T.C. Raghavan, C.J.
1. The question we have to consider in this case is whether the following items of goods are not includible in the Central sales tax registration certificate granted to the petitioner. The items of goods are :
(1) Cultivation: Garden implements, irrigation equipments including water supply fittings, pumps, etc., soil testing machines and laboratory stores, polythene bags, sheeting and ropes, seeds (tea and shade), mechanical saws, winches, etc., soil fumigants, chemicals, etc., for cultivation.
(2) Crop protection : Fertilisers, manures, insecticides, fungicides, acaricides, weedkillers, treekillers, dusters, sprayers, blowers and chemicals, respirators and eye shields, etc., for use in tea cultivation for crop protection.
2. Before considering the question, the relevant provisions of the Central Sales Tax Act and the Rules may be noted. Section 8(1) of the Act reads :
8. Rates of tax on sales in the course of inter-State trade or commerce.-(1) Every dealer, who in the course of inter-State trade or commerce....
(b) sells to a registered dealer other than the Government goods of the description referred to in Sub-section (3); shall be liable to pay tax under this Act, which shall be three per cent, of his turnover....
(3) The goods referred to in Clause (b) of Sub-section (1)....
(b) are goods of the class or classes specified in the certificate of registration of the registered dealer purchasing the goods as being intended for resale by him or subject to any rules made by the Central Government in this behalf, for use by him in the manufacture or processing of goods for sale or in mining or in the generation or distribution of electricity or any other form of power....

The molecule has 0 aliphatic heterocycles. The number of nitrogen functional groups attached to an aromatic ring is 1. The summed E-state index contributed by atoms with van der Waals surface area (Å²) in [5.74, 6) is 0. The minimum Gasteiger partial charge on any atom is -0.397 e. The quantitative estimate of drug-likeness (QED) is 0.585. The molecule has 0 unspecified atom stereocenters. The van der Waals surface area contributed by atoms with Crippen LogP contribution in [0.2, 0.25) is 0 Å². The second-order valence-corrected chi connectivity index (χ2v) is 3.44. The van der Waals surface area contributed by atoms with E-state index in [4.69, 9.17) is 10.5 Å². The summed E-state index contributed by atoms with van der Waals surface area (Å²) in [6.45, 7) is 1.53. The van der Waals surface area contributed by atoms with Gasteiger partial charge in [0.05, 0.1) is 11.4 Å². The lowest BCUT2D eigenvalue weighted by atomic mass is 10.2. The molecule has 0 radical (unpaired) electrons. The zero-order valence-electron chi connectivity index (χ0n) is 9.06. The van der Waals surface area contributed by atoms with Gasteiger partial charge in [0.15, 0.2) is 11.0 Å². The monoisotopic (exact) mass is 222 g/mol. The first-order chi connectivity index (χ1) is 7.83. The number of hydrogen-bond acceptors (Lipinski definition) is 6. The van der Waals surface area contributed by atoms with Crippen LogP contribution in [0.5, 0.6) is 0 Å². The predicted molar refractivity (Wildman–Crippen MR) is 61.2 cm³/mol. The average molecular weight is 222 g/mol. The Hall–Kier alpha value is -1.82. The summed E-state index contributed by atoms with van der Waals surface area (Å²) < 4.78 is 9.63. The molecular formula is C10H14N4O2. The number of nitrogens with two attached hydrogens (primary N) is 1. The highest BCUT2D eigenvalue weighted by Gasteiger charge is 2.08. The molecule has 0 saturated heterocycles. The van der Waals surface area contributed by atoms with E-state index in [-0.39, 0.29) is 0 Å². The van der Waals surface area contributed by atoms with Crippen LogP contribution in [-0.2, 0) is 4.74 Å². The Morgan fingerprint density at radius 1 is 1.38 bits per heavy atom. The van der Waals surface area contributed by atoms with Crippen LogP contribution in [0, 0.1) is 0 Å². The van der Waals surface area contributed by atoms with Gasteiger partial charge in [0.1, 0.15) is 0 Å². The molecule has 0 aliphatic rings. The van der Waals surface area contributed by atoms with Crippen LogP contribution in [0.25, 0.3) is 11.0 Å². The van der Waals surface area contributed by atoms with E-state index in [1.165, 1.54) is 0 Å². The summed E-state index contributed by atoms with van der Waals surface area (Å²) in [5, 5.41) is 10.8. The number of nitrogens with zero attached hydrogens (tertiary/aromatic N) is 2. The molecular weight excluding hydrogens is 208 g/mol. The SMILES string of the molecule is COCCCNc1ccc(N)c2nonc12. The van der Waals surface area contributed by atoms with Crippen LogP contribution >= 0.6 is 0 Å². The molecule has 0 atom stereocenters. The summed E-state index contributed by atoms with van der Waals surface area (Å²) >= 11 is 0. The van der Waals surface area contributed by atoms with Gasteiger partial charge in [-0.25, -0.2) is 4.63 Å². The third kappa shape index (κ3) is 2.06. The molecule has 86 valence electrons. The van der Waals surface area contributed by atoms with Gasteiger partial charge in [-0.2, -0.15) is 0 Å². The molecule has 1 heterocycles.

3. Rules have been framed as contemplated by Sub-section (3) of the section quoted above; and the Rules are the Central Sales Tax (Registraation and Turnover) Rules, 1957. The relevant rule is Rule 13 and it reads:
13. Prescription of goods for certain purposes.-The goods referred to in Clause (b) of Sub-section (3) of Section 8, which a registered dealer may purchase, shall be goods intended for use by him, as raw materials, processing materials, machinery, plant, equipment, tools, stores, spare parts, accessories, fuel, or lubricants, in the manufacture or processing of goods for sale or in mining, or in the generation or distribution of electricity or any other form of power.
4. These provisions came for consideration before a Division Bench of this Court in Travancore Tea Estates Company Ltd., Vandiperiyar v. The State of Kerela (T.R.C. No. 46 of 1969-not reported) Since reported at p. 47 infra. Unnikrishna Kurup, J., who spoke for the Division Bench, considered similar contentions in detail and held :
Where any particular process is so integrally connected with the ultimate production of goods that, but for that process, manufacture or processing of goods would be commercially inexpedient, goods required in that process would fall within the expression 'in the manufacture of goods'.
5. This, we point out, was what was laid down by the Supreme Court in J.K. Cotton Spinning & Weaving Mills Co. Ltd. v. Sales Tax Officer, Kanpur  16 S.T.C. 563 (S.C.). Kurup, J., stated further :
Green tea leave is a raw material for the manufacture of tea and the growing of tea leaves appears to us to be so integrally connected with the manufacture of tea that it can reasonably be taken as part of the process of manufacturing tea.
6. Still, the learned Judge held :
But this by itself is not sufficient to make the goods eligible for inclusion in the sales tax registration certificate. Under Rule 13 read with Section 8(3)(b) the use of the goods in the manufacture or processing of goods for sale will not be a sufficient ground for inclusion in the certificate. The further requirement is that the goods must be for use as raw materials or processing materials, or machinery, plant, equipment, tools, stores, spare parts, accessories, fuel or lubricants.